A cross-country trip through America’s national parks on the eve of the Park Services centennial celebration this August.
In 1960, as famed writer John Steinbeck’s health declined, he faced his mortality by buying a new truck, building a tiny house on the back, and driving around the country with his poodle, Charley. “I’m going to avoid the cities,” he wrote, “and concentrate on farms, mountains, woods, ranches, and villages.”
The author, like Theodore Roosevelt before him, was disturbed by the voracious appetite of urbanity. “I wonder why progress looks so much like destruction,” Steinbeck wrote after driving through the sprawl of east coast metropolises. Both men believed that time in the wild was essential, not from some larger sense of altruism, but on a deeply personal level. Roosevelt, who did more than any other president to conserve land, believed that the hardships of nature built character. Wilderness, he wrote, "taught a man self-reliance, hardihood, and the value of instant decision." For that reason, he preserved millions of acres from development. “We have become great because of the lavish use of our resources,” he wrote. “But the time has come to inquire seriously what will happen when our forests are gone.”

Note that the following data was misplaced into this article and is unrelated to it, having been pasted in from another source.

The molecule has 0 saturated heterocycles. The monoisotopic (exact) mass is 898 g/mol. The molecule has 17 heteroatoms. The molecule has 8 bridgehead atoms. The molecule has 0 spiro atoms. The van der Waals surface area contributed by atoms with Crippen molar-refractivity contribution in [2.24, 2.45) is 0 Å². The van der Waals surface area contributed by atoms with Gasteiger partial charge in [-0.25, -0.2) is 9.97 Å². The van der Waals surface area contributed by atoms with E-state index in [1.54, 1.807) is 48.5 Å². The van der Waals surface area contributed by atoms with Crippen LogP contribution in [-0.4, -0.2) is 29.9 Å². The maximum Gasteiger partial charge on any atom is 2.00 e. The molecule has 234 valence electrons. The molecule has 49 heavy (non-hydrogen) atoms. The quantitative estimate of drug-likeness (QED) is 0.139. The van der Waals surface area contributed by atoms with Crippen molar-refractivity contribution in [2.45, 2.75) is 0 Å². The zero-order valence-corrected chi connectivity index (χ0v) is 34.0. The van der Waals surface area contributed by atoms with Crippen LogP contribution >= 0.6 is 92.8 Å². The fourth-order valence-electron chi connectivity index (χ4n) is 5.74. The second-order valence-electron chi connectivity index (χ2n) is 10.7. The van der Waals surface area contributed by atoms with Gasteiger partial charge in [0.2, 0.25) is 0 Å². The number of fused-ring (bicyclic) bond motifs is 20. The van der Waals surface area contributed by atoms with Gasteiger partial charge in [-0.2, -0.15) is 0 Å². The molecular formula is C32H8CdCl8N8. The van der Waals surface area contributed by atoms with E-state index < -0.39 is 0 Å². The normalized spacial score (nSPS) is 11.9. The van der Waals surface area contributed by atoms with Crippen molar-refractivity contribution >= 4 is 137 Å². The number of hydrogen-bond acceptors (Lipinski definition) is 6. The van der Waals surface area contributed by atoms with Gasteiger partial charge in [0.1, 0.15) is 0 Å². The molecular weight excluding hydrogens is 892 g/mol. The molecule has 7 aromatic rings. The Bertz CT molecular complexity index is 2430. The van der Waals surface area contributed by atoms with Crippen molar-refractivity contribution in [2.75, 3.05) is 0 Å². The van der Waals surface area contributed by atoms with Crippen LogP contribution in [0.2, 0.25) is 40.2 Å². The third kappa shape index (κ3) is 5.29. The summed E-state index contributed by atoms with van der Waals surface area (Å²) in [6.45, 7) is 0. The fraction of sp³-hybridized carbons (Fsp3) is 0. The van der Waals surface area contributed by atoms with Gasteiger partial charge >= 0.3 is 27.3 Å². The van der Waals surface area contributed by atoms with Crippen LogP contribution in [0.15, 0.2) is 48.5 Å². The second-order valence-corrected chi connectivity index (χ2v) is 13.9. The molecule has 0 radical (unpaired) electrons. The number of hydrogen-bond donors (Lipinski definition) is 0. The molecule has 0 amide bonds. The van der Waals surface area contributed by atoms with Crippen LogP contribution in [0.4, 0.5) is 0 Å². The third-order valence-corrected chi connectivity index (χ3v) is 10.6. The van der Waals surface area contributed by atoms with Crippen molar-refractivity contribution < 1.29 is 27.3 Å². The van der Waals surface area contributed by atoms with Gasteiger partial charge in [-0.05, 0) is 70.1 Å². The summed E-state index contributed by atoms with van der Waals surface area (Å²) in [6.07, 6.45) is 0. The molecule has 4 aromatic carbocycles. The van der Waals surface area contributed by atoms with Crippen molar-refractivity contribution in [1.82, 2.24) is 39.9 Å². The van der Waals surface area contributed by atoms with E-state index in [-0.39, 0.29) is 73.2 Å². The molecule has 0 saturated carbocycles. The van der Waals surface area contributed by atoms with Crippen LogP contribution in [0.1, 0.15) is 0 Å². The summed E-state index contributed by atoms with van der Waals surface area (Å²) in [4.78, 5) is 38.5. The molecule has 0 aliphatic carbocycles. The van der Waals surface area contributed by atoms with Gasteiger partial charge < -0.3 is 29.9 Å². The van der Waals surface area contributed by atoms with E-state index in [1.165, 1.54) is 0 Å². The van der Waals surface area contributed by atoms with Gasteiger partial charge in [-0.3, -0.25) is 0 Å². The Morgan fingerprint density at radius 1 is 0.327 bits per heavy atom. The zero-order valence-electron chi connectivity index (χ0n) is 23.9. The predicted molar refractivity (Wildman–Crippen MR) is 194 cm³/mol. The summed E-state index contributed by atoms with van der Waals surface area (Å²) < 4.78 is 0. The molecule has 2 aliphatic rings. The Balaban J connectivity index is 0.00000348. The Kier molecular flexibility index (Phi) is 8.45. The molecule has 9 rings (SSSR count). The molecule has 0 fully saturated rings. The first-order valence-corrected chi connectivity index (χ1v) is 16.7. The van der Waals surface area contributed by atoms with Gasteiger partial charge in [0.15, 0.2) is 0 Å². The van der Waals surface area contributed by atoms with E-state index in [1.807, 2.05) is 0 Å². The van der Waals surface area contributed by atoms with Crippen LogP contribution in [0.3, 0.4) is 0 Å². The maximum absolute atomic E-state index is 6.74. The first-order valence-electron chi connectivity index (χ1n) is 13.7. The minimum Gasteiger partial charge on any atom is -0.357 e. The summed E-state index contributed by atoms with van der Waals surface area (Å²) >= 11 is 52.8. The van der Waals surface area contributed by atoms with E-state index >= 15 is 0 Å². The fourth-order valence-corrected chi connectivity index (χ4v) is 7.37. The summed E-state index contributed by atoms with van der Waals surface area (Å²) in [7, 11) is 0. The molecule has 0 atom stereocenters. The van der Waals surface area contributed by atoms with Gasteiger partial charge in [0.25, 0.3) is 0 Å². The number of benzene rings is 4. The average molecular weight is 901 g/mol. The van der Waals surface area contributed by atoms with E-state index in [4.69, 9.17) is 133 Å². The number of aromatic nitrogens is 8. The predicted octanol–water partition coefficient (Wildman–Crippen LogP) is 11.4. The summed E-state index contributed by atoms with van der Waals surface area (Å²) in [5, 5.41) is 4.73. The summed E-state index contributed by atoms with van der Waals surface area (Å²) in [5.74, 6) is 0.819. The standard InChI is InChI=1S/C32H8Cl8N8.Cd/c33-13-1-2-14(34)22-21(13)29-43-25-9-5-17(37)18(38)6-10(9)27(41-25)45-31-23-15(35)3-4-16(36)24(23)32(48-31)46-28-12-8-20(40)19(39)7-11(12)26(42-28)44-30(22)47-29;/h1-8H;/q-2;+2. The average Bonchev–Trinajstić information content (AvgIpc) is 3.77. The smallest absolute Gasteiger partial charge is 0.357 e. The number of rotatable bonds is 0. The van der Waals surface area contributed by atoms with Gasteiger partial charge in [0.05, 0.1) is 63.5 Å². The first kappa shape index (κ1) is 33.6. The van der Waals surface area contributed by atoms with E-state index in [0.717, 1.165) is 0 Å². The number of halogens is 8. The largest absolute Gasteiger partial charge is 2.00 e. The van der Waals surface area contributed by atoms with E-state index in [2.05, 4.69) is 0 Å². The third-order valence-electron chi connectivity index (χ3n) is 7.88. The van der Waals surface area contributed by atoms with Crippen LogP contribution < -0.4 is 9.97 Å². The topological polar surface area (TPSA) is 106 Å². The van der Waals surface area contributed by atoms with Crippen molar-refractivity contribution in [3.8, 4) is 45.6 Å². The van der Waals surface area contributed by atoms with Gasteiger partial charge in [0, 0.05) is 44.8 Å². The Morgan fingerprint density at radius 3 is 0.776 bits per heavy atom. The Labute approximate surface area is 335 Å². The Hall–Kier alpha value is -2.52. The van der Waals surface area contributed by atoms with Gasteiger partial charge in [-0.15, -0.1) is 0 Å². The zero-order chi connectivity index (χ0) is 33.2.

Today, how we interact with nature—who gets to decide what land is used for, and what impacts that has—is more important than ever. This August marks the 100th anniversary of our National Park Service, which was created in 1916 “to conserve the scenery and the natural and historic objects and the wild life therein and to provide for the enjoyment of the same in such manner and by such means as will leave them unimpaired for the enjoyment of future generations.” National parks now comprise a total of 84.9 million acres. If you count wilderness areas, national monuments, and national forests, 13.9 percent of the U.S. is within a protected area.
This past fall, as the leaves turned in the east and the rain returned to the west, I drove across the country to see what our protected areas look like, not in their photogenic peak, but in the off-season. Normally crowded parks were desolate. Early snow trapped me miles from a paved road for several days. But as anyone who’s spent time in the woods knows, that was part of the journey. “For how can one know color in perpetual green,” Steinbeck wrote, “and what good is warmth without cold to give it sweetness?”